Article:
typical example could be multiplication or division by base b. The following examples
explain multiplication and division by using shift operation.
Example 6
001102 x 410 =110002=2410
Overflow would occur if we will use 4 bits instead of 5 bits here.
The fractional portion of the result is lost.
Example 7
-6 = (11010)  2
-6x4 = (01000)  2=8 which is wrong!
using less no. of bits might change sign
So, -6 = (111010)  2
-6x4 = (101000)  2 = -24
Example 8
Multiplication and division of negative numbers
-24= (101000)  2
-24x2= (010100)2 = 20
-24x2= (110100)2 = -12
Changing the size of the number,
24= 011000 (n=6) to 00011000 (n=8)
-24= 101000 (n=6) to 11101000 (n=8)
Unsigned Addition Operation
The following diagram shows the digit
wise procedure for adding m-digit base
b numbers, x and y:
Example 9
Unsigned addition in base 2 and
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Base 16 addition
Base 2 addition
A B 4 2 16
100011 2
+ 3 1 C 1 16
+ 011011 2
carry 0 1 0 0
carry 000110
sum  D D 0 3 16
sum  111110 2
The following diagram shows the logic
circuit for 1-bit half adder. It takes two
1-bit inputs x and y and as a result, we
get a 1-bit sum and a 1-bit carry. This
circuit is called a half adder because it
does not take care of input carry. In
order to take into account the effect of
the input carry, a 1-bit full adder is
used which is also shown in the figure.
We can add two m-bit numbers by
using a circuit which is made by
cascading m 1-bit full adders.
The situation, when addition of unsigned m-bit numbers results in an m+1 bit number, is
called overflow. Overflow is treated as exception in some processors and the overflow
flag is used to record the status of the result.
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Table of Contents:
  1. Computer Architecture, Organization and Design
  2. Foundations of Computer Architecture, RISC and CISC
  3. Measures of Performance SRC Features and Instruction Formats
  4. ISA, Instruction Formats, Coding and Hand Assembly
  5. Reverse Assembly, SRC in the form of RTL
  6. RTL to Describe the SRC, Register Transfer using Digital Logic Circuits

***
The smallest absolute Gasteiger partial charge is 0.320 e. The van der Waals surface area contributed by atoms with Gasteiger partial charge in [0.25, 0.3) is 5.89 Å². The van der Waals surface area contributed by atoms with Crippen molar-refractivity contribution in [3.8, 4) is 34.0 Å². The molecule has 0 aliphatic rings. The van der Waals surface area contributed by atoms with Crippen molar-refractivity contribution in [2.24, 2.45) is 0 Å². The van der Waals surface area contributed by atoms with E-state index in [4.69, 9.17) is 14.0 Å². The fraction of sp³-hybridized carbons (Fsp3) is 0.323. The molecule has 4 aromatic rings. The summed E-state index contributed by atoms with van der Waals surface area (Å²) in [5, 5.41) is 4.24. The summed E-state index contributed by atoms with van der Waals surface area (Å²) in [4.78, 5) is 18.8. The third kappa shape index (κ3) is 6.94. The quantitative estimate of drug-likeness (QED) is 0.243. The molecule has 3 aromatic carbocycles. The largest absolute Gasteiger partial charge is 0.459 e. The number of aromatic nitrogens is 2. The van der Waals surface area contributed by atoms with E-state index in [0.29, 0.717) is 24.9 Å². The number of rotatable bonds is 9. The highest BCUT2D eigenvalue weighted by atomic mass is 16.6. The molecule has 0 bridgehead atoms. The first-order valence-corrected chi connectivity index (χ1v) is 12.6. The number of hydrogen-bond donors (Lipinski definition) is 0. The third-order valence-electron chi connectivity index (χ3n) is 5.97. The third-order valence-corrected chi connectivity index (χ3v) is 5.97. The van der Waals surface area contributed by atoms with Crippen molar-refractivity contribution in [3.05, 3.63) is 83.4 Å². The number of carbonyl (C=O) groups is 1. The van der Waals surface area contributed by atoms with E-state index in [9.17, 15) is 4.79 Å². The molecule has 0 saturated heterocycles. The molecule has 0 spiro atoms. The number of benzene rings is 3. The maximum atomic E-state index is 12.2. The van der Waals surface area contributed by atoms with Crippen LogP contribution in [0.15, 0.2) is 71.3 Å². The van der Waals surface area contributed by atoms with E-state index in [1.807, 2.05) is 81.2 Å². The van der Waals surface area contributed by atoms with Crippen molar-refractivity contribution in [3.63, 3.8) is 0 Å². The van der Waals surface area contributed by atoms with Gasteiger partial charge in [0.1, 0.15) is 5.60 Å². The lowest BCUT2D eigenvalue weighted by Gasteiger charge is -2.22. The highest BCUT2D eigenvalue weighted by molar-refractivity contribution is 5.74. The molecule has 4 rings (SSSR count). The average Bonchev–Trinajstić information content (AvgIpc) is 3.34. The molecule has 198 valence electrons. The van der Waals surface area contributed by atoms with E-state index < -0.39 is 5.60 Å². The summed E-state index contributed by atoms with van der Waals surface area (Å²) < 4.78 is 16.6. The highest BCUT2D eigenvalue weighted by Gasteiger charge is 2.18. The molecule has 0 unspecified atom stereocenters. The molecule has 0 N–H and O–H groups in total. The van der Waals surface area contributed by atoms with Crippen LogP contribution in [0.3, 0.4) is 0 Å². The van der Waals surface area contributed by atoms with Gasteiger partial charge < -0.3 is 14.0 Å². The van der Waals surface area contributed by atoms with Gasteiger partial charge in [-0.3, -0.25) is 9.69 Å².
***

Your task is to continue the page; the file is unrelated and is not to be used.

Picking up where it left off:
7. Thinking Process for ISA Design
  8. Introduction to the ISA of the FALCON-A and Examples
  9. Behavioral Register Transfer Language for FALCON-A, The EAGLE
  10. The FALCON-E, Instruction Set Architecture Comparison
  11. CISC microprocessor:The Motorola MC68000, RISC Architecture:The SPARC
  12. Design Process, Uni-Bus implementation for the SRC, Structural RTL for the SRC instructions
  13. Structural RTL Description of the SRC and FALCON-A
  14. External FALCON-A CPU Interface
  15. Logic Design for the Uni-bus SRC, Control Signals Generation in SRC
  16. Control Unit, 2-Bus Implementation of the SRC Data Path
  17. 3-bus implementation for the SRC, Machine Exceptions, Reset
  18. SRC Exception Processing Mechanism, Pipelining, Pipeline Design
  19. Adapting SRC instructions for Pipelined, Control Signals
  20. SRC, RTL, Data Dependence Distance, Forwarding, Compiler Solution to Hazards
  21. Data Forwarding Hardware, Superscalar, VLIW Architecture
  22. Microprogramming, General Microcoded Controller, Horizontal and Vertical Schemes
  23. I/O Subsystems, Components, Memory Mapped vs Isolated, Serial and Parallel Transfers
  24. Designing Parallel Input Output Ports, SAD, NUXI, Address Decoder , Delay Interval
  25. Designing a Parallel Input Port, Memory Mapped Input Output Ports, wrap around, Data Bus Multiplexing
  26. Programmed Input Output for FALCON-A and SRC
  27. Programmed Input Output Driver for SRC, Input Output
  28. Comparison of Interrupt driven Input Output and Polling
  29. Preparing source files for FALSIM, FALCON-A assembly language techniques
  30. Nested Interrupts, Interrupt Mask, DMA
  31. Direct Memory Access - DMA
  32. Semiconductor Memory vs Hard Disk, Mechanical Delays and Flash Memory
  33. Hard Drive Technologies
  34. Arithmetic Logic Shift Unit - ALSU, Radix Conversion, Fixed Point Numbers
  35. Overflow, Implementations of the adder, Unsigned and Signed Multiplication
  36. NxN Crossbar Design for Barrel Rotator, IEEE Floating-Point, Addition, Subtraction, Multiplication, Division
  37. CPU to Memory Interface, Static RAM, One two Dimensional Memory Cells, Matrix and Tree Decoders
  38. Memory Modules, Read Only Memory, ROM, Cache
  39. Cache Organization and Functions, Cache Controller Logic, Cache Strategies
  40. Virtual Memory Organization
  41. DRAM, Pipelining, Pre-charging and Parallelism, Hit Rate and Miss Rate, Access Time, Cache
  42. Performance of I/O Subsystems, Server Utilization, Asynchronous I/O and operating system
  43. Difference between distributed computing and computer networks
  44. Physical Media, Shared Medium, Switched Medium, Network Topologies, Seven-layer OSI Model